Fernie Hunt's William Hanson at pre-hunt meet on Boxing Day 2021

Fernie Hunt: Magistrates find huntsman not guilty of illegal fox hunting

Leicester magistrates found a huntsman of the Fernie Hunt not guilty of illegally hunting a fox. The verdict came after the prosecution was unable to prove intent.

BBC News reported that magistrates in Leicester found William Hanson not guilty on 28 March. Hanson is huntsman for the Fernie Hunt. He was charged in June 2022 following an incident on 8 January 2022 in Peatling Magna, Leicestershire. Hanson plead not guilty on 13 July of the same year.

Members of the public said they witnessed the Fernie Hunt chasing a fox through the village. Local paper Leicestershire Live quoted a witness at the time saying they say saw “hounds and… a large crowd of onlookers” following a fox across a pub car park. The fox, hounds and riders then disappeared from the public’s view. It appears CCTV footage from this pub was used as part of the prosecution’s evidence.

‘Disorientated’ by rain

Harborough FM reported that the prosecution said Hanson had “deliberately forced a fox from trees and allowed it to be chased”. It also said the defence claimed the hounds were “disorientated” by rain.

Meanwhile, BBC News said that hounds started chasing the fox while the hunt was sheltering from bad weather. The pub’s CCTV then showed:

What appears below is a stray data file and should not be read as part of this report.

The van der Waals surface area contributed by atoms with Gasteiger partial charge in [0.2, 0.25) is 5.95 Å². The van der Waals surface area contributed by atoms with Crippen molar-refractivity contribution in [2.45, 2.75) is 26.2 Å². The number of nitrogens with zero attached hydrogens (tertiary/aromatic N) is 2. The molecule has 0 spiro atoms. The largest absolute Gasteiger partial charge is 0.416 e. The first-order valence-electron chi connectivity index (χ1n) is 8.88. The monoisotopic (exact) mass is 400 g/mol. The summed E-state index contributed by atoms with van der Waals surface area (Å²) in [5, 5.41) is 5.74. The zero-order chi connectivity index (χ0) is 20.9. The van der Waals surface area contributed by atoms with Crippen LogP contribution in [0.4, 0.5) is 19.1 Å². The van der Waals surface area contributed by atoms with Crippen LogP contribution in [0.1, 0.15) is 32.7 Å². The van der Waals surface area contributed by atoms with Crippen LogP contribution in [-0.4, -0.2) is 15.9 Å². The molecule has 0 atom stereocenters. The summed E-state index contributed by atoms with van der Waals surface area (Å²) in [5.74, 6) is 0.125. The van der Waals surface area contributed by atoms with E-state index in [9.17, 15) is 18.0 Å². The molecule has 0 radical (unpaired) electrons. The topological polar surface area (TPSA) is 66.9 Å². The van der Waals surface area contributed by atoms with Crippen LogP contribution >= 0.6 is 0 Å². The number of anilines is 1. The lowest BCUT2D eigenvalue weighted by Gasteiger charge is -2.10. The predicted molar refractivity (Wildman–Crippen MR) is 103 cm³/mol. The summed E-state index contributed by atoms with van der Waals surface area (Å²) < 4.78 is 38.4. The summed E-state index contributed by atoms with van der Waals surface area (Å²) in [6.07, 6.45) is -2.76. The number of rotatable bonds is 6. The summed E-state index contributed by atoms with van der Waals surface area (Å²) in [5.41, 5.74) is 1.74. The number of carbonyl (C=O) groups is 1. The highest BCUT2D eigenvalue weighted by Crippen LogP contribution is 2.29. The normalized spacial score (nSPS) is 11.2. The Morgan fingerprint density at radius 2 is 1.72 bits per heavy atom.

“the fox, hounds and some riders in and around the car park of The Cock Inn.

“This showed Mr Hanson had led the pack out of the village in under two minutes.”

However, the report said that while footage showed hounds pursuing a fox, the prosecution couldn’t prove Hanson had hunted the fox “deliberately”.

As a result, magistrates found him not guilty of a Section 1 offence under the Hunting Act.

Locals Against the Fernie Hunt told Protect the Wild:

“It was incredibly disappointing, but not entirely unexpected, that Will Hanson was found ‘not guilty’ of hunting a wild mammal with dogs… Unfortunately, cases like these demonstrate time and again that proof of intent is a significant challenge in bringing successful charges against hunting criminals. The Fernie will no doubt relish this triumph over the law, which shows yet again, that until the act is sufficiently strengthened, they can continue to get away with wildlife murder.

We need a new law immediately

As with other court cases against hunts, the defence was able to exploit loopholes in the Hunting Act. In particular, the need to prove intent raises the bar for prosecution incredibly high. This is despite widespread acknowledgement by police that hunts across the country continue engaging in illegal hunting of foxes, hares, deer, mink and otters.

It’s time for a new law. Not one that tightens existing legislation, but one that shuts every single hunt down permanently.

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